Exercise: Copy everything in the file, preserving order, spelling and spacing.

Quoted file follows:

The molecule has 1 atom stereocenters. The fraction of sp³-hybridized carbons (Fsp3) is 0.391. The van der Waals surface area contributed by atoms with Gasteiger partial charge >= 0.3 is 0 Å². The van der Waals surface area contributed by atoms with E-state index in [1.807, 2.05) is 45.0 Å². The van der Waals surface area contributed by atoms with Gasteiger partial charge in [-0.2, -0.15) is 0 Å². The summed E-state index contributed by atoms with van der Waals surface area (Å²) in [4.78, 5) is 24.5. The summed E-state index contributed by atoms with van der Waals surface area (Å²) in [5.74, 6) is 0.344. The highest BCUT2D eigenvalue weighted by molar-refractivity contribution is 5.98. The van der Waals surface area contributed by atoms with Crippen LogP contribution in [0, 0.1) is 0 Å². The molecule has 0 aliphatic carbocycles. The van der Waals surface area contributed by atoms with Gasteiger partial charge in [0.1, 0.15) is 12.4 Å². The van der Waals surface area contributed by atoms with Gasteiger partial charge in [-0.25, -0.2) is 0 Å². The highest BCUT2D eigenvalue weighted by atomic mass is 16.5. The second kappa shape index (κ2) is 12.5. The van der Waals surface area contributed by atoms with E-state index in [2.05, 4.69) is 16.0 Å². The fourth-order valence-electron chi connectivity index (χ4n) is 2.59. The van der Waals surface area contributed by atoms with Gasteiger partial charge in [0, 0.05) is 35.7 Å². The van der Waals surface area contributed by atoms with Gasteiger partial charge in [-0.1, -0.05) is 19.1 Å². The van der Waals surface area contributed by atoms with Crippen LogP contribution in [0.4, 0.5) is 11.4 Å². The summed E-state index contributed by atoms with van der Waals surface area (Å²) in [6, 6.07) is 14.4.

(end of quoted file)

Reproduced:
The molecule has 1 atom stereocenters. The fraction of sp³-hybridized carbons (Fsp3) is 0.391. The van der Waals surface area contributed by atoms with Gasteiger partial charge >= 0.3 is 0 Å². The van der Waals surface area contributed by atoms with E-state index in [1.807, 2.05) is 45.0 Å². The van der Waals surface area contributed by atoms with Gasteiger partial charge in [-0.2, -0.15) is 0 Å². The summed E-state index contributed by atoms with van der Waals surface area (Å²) in [4.78, 5) is 24.5. The summed E-state index contributed by atoms with van der Waals surface area (Å²) in [5.74, 6) is 0.344. The highest BCUT2D eigenvalue weighted by molar-refractivity contribution is 5.98. The van der Waals surface area contributed by atoms with Crippen LogP contribution in [0, 0.1) is 0 Å². The molecule has 0 aliphatic carbocycles. The van der Waals surface area contributed by atoms with Gasteiger partial charge in [0.1, 0.15) is 12.4 Å². The van der Waals surface area contributed by atoms with Gasteiger partial charge in [-0.25, -0.2) is 0 Å². The highest BCUT2D eigenvalue weighted by atomic mass is 16.5. The second kappa shape index (κ2) is 12.5. The van der Waals surface area contributed by atoms with E-state index in [2.05, 4.69) is 16.0 Å². The fourth-order valence-electron chi connectivity index (χ4n) is 2.59. The van der Waals surface area contributed by atoms with Gasteiger partial charge in [0, 0.05) is 35.7 Å². The van der Waals surface area contributed by atoms with Gasteiger partial charge in [-0.1, -0.05) is 19.1 Å². The van der Waals surface area contributed by atoms with Crippen LogP contribution in [0.4, 0.5) is 11.4 Å². The summed E-state index contributed by atoms with van der Waals surface area (Å²) in [6, 6.07) is 14.4.